United States District Court, E.D. California
CAROLYN K. DELANEY, UNITED STATES MAGISTRATE JUDGE
seeks judicial review of a final decision of the Commissioner
of Social Security (“Commissioner”) denying an
application for Supplemental Security Income
(“SSI”) under Title XVI of the Social Security
Act (“Act”). The parties have consented to
Magistrate Judge jurisdiction to conduct all proceedings in
the case, including the entry of final judgment. For the
reasons discussed below, the court will deny plaintiff's
motion for summary judgment and grant the Commissioner's
cross-motion for summary judgment.
born in 1973, applied on August 26, 2014 for disability
insurance benefits, alleging disability beginning January 2,
2012. Administrative Transcript (“AT”) 15, 54-55.
Plaintiff alleged she was unable to work due to
seizures, multiple sclerosis, migraines, and
depression. AT 54. In a decision dated February 1, 2017, the
ALJ determined that plaintiff was not disabled. AT 15-27. The ALJ
made the following findings (citations to 20 C.F.R. omitted):
1. The claimant meets the insured status requirements of the
Social Security Act through December 31, 2017.
2. The claimant has not engaged in substantial gainful
activity since January 2, 2012, the application date.
3. The claimant has the following severe impairments:
multiple sclerosis, migraine headaches, and mood disorder.
4. The claimant does not have an impairment or combination of
impairments that meets or medically equals one of the listed
impairments in 20 CFR Part 404, Subpart P, Appendix 1.
5. After careful consideration of the entire record, the
undersigned finds that the claimant has the residual
functional capacity to perform sedentary work, except that
she is never able to climb ladders, ropes, or scaffolds. She
is able to frequently balance and occasionally stoop, kneel,
crouch, crawl, and climb ramps and stairs. She must avoid
concentrated exposure to hazards, defined as operational
control of dangerous, moving machinery and unprotected
heights. The claimant is limited to performing simple,
routine, and repetitive tasks. She is limited to occasional
face to face interaction with the public.
6. The claimant is unable to perform any past relevant work.
7. The claimant was born on XX/XX/1973, and was 38 years old,
which is defined as a younger individual age 18-44, on the
alleged disability onset date.
8. The claimant has at least a high-school education and is
able to communicate in English.
9. Transferability of job skills is not an issue in this case
because using the Medical-Vocational Rules as a framework
supports a finding that the claimant is ‘not
disabled,' whether or not the claimant has transferable
10. Considering the claimant's age, education, work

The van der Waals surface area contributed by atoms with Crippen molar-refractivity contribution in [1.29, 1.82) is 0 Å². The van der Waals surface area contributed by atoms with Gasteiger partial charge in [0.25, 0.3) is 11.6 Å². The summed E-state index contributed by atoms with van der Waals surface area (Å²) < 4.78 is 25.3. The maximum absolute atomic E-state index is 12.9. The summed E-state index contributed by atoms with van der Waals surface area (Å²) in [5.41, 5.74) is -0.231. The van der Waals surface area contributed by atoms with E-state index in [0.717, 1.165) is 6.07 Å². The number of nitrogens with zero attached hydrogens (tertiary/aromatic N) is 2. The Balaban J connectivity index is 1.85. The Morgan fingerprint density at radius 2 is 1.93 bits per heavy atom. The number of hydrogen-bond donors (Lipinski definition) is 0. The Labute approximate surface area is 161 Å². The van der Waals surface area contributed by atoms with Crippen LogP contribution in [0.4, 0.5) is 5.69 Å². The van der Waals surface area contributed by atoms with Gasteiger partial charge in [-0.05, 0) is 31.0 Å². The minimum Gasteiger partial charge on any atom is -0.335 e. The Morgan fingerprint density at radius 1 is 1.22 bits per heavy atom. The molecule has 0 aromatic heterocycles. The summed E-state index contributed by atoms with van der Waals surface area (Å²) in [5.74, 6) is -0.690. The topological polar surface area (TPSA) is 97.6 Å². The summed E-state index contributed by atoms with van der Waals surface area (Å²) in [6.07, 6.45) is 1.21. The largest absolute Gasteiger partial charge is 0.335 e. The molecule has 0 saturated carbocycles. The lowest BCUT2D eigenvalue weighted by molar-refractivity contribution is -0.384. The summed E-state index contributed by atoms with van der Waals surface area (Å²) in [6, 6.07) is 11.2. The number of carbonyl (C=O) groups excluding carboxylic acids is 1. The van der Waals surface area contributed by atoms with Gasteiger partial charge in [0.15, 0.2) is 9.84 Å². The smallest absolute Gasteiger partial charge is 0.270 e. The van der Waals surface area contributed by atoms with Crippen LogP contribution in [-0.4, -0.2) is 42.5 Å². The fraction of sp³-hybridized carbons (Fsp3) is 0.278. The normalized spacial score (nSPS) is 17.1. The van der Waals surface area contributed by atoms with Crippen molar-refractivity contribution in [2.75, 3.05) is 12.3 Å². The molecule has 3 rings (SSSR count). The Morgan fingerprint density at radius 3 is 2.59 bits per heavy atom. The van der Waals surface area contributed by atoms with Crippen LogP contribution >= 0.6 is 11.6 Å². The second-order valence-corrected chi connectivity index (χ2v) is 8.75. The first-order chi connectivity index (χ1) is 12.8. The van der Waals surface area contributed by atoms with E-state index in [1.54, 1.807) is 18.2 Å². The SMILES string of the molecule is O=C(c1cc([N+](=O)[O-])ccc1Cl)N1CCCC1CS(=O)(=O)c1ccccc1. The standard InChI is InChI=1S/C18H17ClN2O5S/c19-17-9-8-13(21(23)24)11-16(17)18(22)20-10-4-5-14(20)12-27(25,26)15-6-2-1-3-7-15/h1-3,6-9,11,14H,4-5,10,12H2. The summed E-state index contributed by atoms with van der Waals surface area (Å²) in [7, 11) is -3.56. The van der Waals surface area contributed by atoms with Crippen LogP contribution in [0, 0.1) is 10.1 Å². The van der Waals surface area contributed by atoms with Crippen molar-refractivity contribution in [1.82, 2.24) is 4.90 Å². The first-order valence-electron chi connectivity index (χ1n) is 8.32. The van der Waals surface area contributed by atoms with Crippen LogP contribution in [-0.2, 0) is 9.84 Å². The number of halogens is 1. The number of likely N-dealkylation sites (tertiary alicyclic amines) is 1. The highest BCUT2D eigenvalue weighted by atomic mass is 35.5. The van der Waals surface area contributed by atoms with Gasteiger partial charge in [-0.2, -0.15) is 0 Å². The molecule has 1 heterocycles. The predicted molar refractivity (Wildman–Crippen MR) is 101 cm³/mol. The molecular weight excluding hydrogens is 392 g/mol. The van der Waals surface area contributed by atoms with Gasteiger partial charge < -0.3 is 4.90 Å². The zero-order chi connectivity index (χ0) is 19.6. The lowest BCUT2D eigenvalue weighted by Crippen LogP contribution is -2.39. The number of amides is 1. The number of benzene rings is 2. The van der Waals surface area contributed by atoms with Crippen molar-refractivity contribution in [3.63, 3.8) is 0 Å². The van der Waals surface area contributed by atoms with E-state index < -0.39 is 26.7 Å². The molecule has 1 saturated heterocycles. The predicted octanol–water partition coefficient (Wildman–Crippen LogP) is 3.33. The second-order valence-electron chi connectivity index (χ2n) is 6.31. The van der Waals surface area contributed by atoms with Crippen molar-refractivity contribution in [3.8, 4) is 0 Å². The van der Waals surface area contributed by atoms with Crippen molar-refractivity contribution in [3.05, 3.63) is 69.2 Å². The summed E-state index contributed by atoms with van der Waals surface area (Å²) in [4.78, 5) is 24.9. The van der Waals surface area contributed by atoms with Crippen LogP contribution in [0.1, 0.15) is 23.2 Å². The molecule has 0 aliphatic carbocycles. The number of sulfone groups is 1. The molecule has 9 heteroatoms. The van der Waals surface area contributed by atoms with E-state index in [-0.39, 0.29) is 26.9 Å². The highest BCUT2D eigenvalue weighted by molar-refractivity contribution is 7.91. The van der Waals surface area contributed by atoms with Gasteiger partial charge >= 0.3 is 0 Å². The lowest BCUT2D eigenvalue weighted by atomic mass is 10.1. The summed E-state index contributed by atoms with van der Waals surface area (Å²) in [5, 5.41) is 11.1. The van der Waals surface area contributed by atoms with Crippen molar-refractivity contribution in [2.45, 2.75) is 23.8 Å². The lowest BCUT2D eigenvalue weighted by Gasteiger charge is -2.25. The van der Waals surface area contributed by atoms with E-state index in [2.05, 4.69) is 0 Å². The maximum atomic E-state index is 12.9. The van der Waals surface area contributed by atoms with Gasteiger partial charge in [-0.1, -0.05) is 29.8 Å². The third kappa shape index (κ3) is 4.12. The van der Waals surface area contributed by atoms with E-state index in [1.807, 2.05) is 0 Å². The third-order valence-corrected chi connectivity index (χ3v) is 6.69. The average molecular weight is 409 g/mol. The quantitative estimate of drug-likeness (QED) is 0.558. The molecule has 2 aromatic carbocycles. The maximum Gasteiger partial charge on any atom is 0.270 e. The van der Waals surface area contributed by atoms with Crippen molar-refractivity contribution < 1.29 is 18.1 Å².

experience, and residual functional capacity, there are jobs
that exist in significant numbers in the national economy
that the claimant can perform.
11. The claimant has not been under a disability, as defined
in the Social Security Act, from January 2, 2012 through the
date of this decision.
argues that the ALJ committed the following errors in finding
plaintiff not disabled: (1) the ALJ improperly discounted the
opinion of treating neurologist Dr. Dengel; (2) the RFC
failed to account for plaintiff's moderate limitations in
concentration, persistence, and pace; and (3) the ALJ's
improperly discounted plaintiff's credibility.
court reviews the Commissioner's decision to determine
whether (1) it is based on proper legal standards pursuant to
42 U.S.C. § 405(g), and (2) substantial evidence in the
record as a whole supports it. Tackett v. Apfel, 180
F.3d 1094, 1097 (9th Cir. 1999). Substantial evidence is more
than a mere scintilla, but less than a preponderance.
Connett v. Barnhart, 340 F.3d 871, 873 (9th Cir.
2003) (citation omitted). It means “such relevant
evidence as a reasonable mind might accept as adequate to
support a conclusion.” Orn v. Astrue, 495 F.3d
625, 630 (9th Cir. 2007), quoting Burch v. Barnhart,
400 F.3d 676, 679 (9th Cir. 2005). “The ALJ is
responsible for determining credibility, resolving conflicts
in medical testimony, and resolving ambiguities.”
Edlund v. Massanari, 253 F.3d 1152, 1156 (9th Cir.
2001) (citations omitted). “The court will uphold the
ALJ's conclusion when the evidence is susceptible to more
than one rational interpretation.” Tommasetti v.
Astrue, 533 F.3d 1035, 1038 (9th Cir. 2008).
record as a whole must be considered, Howard v.
Heckler, 782 F.2d 1484, 1487 (9th Cir. 1986), and both
the evidence that supports and the evidence that detracts
from the ALJ's conclusion weighed. See Jones v.
Heckler, 760 F.2d 993, 995 (9th Cir. 1985). The court
may not affirm the ALJ's decision simply by isolating a
specific quantum of supporting evidence. Id.;
see also Hammock v. Bowen, 879 F.2d 498, 501 (9th
Cir. 1989). If substantial evidence supports the
administrative findings, or if there is conflicting evidence
supporting a finding of either disability or nondisability,
the finding of the ALJ is conclusive, see Sprague v.
Bowen, 812 F.2d 1226, 1229-30 (9th Cir. 1987), and may
be set aside only if an improper legal standard was applied
in weighing the evidence. See Burkhart v. Bowen, 856
F.2d 1335, 1338 (9th Cir. 1988).
asserts that the ALJ improperly discounted the opinions of
neurologist Dr. Michael Karsten Dengel, plaintiff's
primary treating doctor for multiple sclerosis (MS).
weight given to medical opinions depends in part on whether
they are proffered by treating, examining, or non-examining
professionals. Lester v. Chater, 81 F.3d 821, 830
(9th Cir. 1995). Ordinarily, more weight is given to the
opinion of a treating professional, who has a greater
opportunity to know and observe ...